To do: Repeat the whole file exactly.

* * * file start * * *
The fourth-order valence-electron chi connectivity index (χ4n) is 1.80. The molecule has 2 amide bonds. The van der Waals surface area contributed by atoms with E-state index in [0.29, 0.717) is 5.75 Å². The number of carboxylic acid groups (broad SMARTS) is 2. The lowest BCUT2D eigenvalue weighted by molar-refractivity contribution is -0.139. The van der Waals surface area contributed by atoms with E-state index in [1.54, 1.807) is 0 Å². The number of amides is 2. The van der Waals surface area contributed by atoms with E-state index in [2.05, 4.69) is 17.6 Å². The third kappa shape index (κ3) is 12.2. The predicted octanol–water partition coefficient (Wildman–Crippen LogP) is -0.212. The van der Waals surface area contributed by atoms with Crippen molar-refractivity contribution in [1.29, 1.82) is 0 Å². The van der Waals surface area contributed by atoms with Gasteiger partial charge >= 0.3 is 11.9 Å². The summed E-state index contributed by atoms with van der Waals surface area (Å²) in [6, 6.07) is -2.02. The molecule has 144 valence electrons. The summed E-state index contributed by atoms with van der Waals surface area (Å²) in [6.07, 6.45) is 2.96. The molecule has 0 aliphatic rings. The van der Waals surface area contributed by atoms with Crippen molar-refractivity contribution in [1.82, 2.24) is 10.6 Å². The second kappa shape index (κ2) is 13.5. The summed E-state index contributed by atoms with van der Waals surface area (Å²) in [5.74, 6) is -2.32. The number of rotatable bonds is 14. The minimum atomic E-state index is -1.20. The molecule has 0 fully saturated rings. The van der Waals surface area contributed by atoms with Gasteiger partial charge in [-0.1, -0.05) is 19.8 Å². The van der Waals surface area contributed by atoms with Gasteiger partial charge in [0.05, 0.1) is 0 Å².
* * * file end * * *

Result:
The fourth-order valence-electron chi connectivity index (χ4n) is 1.80. The molecule has 2 amide bonds. The van der Waals surface area contributed by atoms with E-state index in [0.29, 0.717) is 5.75 Å². The number of carboxylic acid groups (broad SMARTS) is 2. The lowest BCUT2D eigenvalue weighted by molar-refractivity contribution is -0.139. The van der Waals surface area contributed by atoms with E-state index in [1.54, 1.807) is 0 Å². The number of amides is 2. The van der Waals surface area contributed by atoms with E-state index in [2.05, 4.69) is 17.6 Å². The third kappa shape index (κ3) is 12.2. The predicted octanol–water partition coefficient (Wildman–Crippen LogP) is -0.212. The van der Waals surface area contributed by atoms with Crippen molar-refractivity contribution in [1.29, 1.82) is 0 Å². The van der Waals surface area contributed by atoms with Gasteiger partial charge >= 0.3 is 11.9 Å². The summed E-state index contributed by atoms with van der Waals surface area (Å²) in [6, 6.07) is -2.02. The molecule has 144 valence electrons. The summed E-state index contributed by atoms with van der Waals surface area (Å²) in [6.07, 6.45) is 2.96. The molecule has 0 aliphatic rings. The van der Waals surface area contributed by atoms with Crippen molar-refractivity contribution in [1.82, 2.24) is 10.6 Å². The second kappa shape index (κ2) is 13.5. The summed E-state index contributed by atoms with van der Waals surface area (Å²) in [5.74, 6) is -2.32. The number of rotatable bonds is 14. The minimum atomic E-state index is -1.20. The molecule has 0 fully saturated rings. The van der Waals surface area contributed by atoms with Gasteiger partial charge in [-0.1, -0.05) is 19.8 Å². The van der Waals surface area contributed by atoms with Gasteiger partial charge in [0.05, 0.1) is 0 Å².